America's Cup officials were negotiating with Newport, R.I., on Monday even as San Francisco attempted to hold on to its chance to host sailing's biggest regatta.
Tony Winnicker, a spokesman for San Francisco Mayor Gavin Newsom, said the Board of Supervisors' Budget and Finance Committee endorsed a host city agreement and sent it to the full board, which is scheduled to vote on it Tuesday. He said the agreement included five changes sought by the Golden Gate Yacht Club.
Stephen Barclay, an official with both the GGYC and America's Cup champion BMW Oracle Racing, said in a letter to Newsom on Saturday that San Francisco will lose the right to host the America's Cup in 2013 unless an acceptable deal is in place by Friday.
Winnicker said Barclay flew from his home in Auckland, New Zealand, and was at City Hall on Monday night to continue negotiating details of a complicated agreement that would allow the use of several piers north of the Bay Bridge to stage the competition for the oldest trophy in international sports. Winnicker said the talks were expected to continue Tuesday morning.
Barclay told The Associated Press on Saturday that he considered San Francisco to have come up with the winning bid in early November, when city officials and the yacht club negotiated an agreement that was then sent to the Board of Supervisors to begin the approval process.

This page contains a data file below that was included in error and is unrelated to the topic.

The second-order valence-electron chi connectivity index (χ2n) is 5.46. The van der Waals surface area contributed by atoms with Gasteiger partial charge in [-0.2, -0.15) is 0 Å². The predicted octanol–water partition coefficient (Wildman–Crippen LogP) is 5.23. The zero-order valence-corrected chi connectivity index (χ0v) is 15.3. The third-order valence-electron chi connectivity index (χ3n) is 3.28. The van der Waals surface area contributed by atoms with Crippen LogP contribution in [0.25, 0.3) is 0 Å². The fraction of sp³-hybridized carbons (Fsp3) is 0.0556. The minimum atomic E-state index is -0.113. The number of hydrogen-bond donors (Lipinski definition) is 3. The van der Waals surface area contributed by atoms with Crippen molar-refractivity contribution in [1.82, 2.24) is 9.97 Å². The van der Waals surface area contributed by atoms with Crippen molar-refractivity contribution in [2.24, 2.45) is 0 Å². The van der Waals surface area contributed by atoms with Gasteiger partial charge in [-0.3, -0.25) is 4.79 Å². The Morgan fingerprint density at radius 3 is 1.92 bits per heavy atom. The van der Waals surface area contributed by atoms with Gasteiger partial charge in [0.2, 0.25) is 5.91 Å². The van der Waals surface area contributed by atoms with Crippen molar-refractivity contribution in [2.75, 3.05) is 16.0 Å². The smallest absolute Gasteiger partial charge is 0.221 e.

But he said the Port Commission recently changed key points in the agreement that would put too much of a financial risk on the America's Cup Event Authority, which has been contracted by the GGYC to run the regatta.
Winnicker said that even if certain changes sought by the GGYC aren't included in the final agreement, there might be ways to address them outside of a host city agreement.
"Ultimately, the host city agreement we put out tomorrow will be the best we'll be able to offer," Winnicker said. "We think it's a strong bid and an unmatched opportunity. We realize we're in a very serious competition. We hope they give it serious consideration."
Barclay said the GGYC -- which sponsors BMW Oracle Racing -- set the Friday deadline because the America's Cup Event Authority is committed to informing participating teams of the venue choice by Dec. 31.
San Francisco officials are "holding on by their fingernails at the moment," Barclay told the AP on Saturday. "It was theirs to lose, and they were told that."
San Francisco officials have estimated that hosting the America's Cup would be worth $1.4 billion in economic benefits and create 8,000 jobs.
Meanwhile, Tom Ehman, a member of the GGYC's board of directors, was in Newport negotiating with officials there.
"We had a very good day," Ehman told the AP. "Newport could be an inexpensive and very, very good alternative if San Francisco doesn't pan out."
The New York Yacht Club held the America's Cup in Newport from 1930 until 1983, when Dennis Conner was beaten by Australia.
BMW Oracle Racing, which wrested the America's Cup from Alinghi of Switzerland in February, is owned by software billionaire Larry Ellison, whose Oracle Corp. is based in Redwood City, south of San Francisco. Ellison also owns a mansion in Newport.
Barclay said Saturday that the GGYC has reopened talks with Italy to host the regatta. Italy is in the mix because Club Nautico di Roma is the challenger of record, which represents the interests of all challengers.
There might even be a third option. BMW Oracle Racing officials are said to have remained in the United Arab Emirates following the recent Louis Vuitton Trophy regatta, perhaps to initiate talks about the America's Cup being sailed in the Middle East.